• Signal transduction;
  • Protein kinase;
  • Antidepressant;
  • Depression;
  • Neurotransmission;
  • Transmitter release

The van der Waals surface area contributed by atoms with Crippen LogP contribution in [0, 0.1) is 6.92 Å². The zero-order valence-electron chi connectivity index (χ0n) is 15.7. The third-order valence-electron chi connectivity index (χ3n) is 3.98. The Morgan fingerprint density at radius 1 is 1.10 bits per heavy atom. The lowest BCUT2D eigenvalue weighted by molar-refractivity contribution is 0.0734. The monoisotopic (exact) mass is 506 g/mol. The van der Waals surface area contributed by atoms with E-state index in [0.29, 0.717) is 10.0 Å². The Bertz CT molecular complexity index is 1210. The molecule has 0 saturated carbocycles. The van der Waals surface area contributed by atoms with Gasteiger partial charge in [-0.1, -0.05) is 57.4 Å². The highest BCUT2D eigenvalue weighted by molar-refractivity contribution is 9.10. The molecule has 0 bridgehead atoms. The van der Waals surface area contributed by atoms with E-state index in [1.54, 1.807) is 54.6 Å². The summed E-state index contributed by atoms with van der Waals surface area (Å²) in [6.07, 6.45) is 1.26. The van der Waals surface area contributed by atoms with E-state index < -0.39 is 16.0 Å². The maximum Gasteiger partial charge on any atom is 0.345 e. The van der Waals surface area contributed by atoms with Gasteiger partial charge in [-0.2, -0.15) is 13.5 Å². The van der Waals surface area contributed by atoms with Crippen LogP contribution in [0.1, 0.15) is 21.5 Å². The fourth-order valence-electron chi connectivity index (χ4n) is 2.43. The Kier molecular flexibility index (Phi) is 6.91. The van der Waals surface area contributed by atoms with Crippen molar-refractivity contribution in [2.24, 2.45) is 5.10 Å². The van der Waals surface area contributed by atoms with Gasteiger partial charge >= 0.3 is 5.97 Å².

Abstract: Depression has been treated pharmacologically for over three decades, but the views regarding the mechanism of action of antidepressant drugs have registered recently a major change. It was increasingly appreciated that adaptive changes in postreceptor signaling pathways, rather than primary action of drugs on monoamine transporters, metabolic enzymes, and receptors, are connected to therapeutic effect. For some of the various signaling pathways affected by antidepressant treatment, it was shown that protein phosphorylation, which represents an obligate step for most pathways, is markedly affected by long-term treatment. Changes were reported to be induced in the function of protein kinase C, cyclic AMP-dependent protein kinase, and calcium/calmodulin-dependent protein kinase. For two of these kinases (cyclic AMP- and calcium/calmodulin-dependent), the changes have been studied in isolated neuronal compartments (microtubules and presynaptic terminals). Antidepressant treatment activates the two kinases and increases the endogenous phosphorylation of selected substrates (microtubule-associated protein 2 and synaptotagmin). These modifications may be partly responsible for the changes induced by antidepressants in neurotransmission. The changes in protein phosphorylation induced by long-term antidepressant treatment may contribute to explain the therapeutic action of antidepressants and suggest new strategies of pharmacological intervention.